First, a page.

December 08, 2011
CSD lab mates share a new title—the first Wildcats to win ASHA New Century award
Samira Anderson (left) and Alexandra Parbery-Clark both won New Century Doctoral Scholarships from the American Speech-Language-Hearing Association Foundation.
Samira Anderson, a graduate student in the School of Communication’s Roxelyn and Richard Pepper Department of Communication Sciences and Disorders, was a little worried about her competition this year for the prestigious New Century Scholars Doctoral Scholarship, given by the American Speech-Language-Hearing Association Foundation. Not only had a Northwestern student never won the scholarship, but some of her steepest competition came from one of her closest friends and lab mates, PhD candidate Alexandra Parbery-Clark.
As it turned out, there was no need for the worry. In an unprecedented move, the ASHA Foundation awarded scholarships to both Anderson and Parbery-Clark, making them the first Northwestern students to win and the first lab mates to receive the recognition in the same year.
“It was difficult to compete with my fellow lab mate and close friend for the same award,” said Anderson. “However, I also felt that we were both strong candidates, each bringing a unique perspective to the field of auditory neuroscience. Being members of Dr. Kraus’ auditory neuroscience lab has offered us many opportunities to be productive.”
She and Parbery-Clark were one of only 10 students to receive the $10,000 scholarships this year. But being trailblazers isn’t new to either researcher. Both came to the field of auditory neuroscience late. Parbery-Clark began her career as a concert pianist who ran a music school for gifted children in France. Parbery-Clark, who began playing piano at age three, has a piano performance and pedagogy degree from the Royal Schools of Music, as well as a separate degree in music from the University of Nice in France. Her music background has fed into her research, which focuses on how musical experience affects auditory perception with age.
“On the one hand there is evidence that auditory perception, cognitive skills and neural encoding decline with age, but on the other hand, these processes are heightened in young adult musicians,” she said. “My dissertation investigates whether musical experience can offset these age-related declines. Demonstrating that musical experience prevents or slows down these age-related declines would highlight musical training as an effective and engaging rehabilitative tool.”
Anderson, who was a clinician and audiologist for 26 years before she became a researcher, said her research in Kraus’ lab also has direct clinical applications. Her research explores how neural processing affects a person’s ability to understand speech in noise.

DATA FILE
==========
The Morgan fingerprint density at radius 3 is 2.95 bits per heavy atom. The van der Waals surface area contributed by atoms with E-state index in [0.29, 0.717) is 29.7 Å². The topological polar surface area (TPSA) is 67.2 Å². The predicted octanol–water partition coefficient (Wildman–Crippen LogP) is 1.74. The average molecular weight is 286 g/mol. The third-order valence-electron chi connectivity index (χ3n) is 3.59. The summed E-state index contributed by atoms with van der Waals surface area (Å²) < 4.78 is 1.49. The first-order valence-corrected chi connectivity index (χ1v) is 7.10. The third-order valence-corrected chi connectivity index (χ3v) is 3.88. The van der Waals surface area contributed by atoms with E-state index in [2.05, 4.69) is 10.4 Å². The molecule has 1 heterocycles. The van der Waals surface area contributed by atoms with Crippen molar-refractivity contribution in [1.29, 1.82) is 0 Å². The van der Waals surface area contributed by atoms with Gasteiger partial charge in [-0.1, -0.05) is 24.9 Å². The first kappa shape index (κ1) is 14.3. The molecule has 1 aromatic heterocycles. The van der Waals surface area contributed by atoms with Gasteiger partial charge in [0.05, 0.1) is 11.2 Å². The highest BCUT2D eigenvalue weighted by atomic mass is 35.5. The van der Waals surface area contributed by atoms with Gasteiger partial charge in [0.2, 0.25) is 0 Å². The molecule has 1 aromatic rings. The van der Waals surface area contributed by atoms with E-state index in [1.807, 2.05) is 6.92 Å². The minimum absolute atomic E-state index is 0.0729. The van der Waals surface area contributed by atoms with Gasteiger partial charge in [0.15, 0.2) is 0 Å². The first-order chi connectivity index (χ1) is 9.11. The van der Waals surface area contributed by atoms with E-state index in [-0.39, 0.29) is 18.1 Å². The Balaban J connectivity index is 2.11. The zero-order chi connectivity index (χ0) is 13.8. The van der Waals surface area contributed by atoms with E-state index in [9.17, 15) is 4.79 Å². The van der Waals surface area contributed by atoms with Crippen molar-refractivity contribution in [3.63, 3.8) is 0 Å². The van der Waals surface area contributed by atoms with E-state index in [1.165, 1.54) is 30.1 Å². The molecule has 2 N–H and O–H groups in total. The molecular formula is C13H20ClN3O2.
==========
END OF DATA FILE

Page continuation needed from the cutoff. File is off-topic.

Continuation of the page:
“As a clinician, I have often been frustrated with my inability to predict who is going to benefit from hearing aid amplification, especially in noisy backgrounds,” she said. “Typical hearing tests only evaluate the function of the ear’s response to sound, but we hear with our brains, not just our ears.”
Anderson said she hopes her research will help clinicians and patients better understand listening-in-noise difficulties and give them more treatment options.
This direct line of research to clinical application is called translational research, which has been a primary focus of the CSD department. The department was recently awarded a T32 training grant for translational research from the National Institutes of Health, Kraus said.
“My lab is rooted in translational science,” said Kraus. “It has a longstanding focus on discovering neural mechanisms and treatments for impairments of human communication, including dyslexia, autism spectrum disorder, auditory processing disorders, and hearing loss.”
The fact that two of her students received this award in the same year recognizes the distinctiveness and relevance of the work she and her students are doing.
“I am fortunate to have gathered dedicated, hard-working, insightful students and researchers,” Kraus said. “Alexandra and Samira are excellent examples, working cooperatively on their projects as they seek to find better solutions for improving the lives of older adults, with and without hearing loss. Each has unique stories; both are poised to make exceptional contributions in clinical and scientific arenas. They already are, and will continue to be, spokesmen for translational issues and for the uniqueness of our CSD department in the School of Communication.”
For more information about Kraus and her group’s research, go to www.brainvolts.northwestern.edu .
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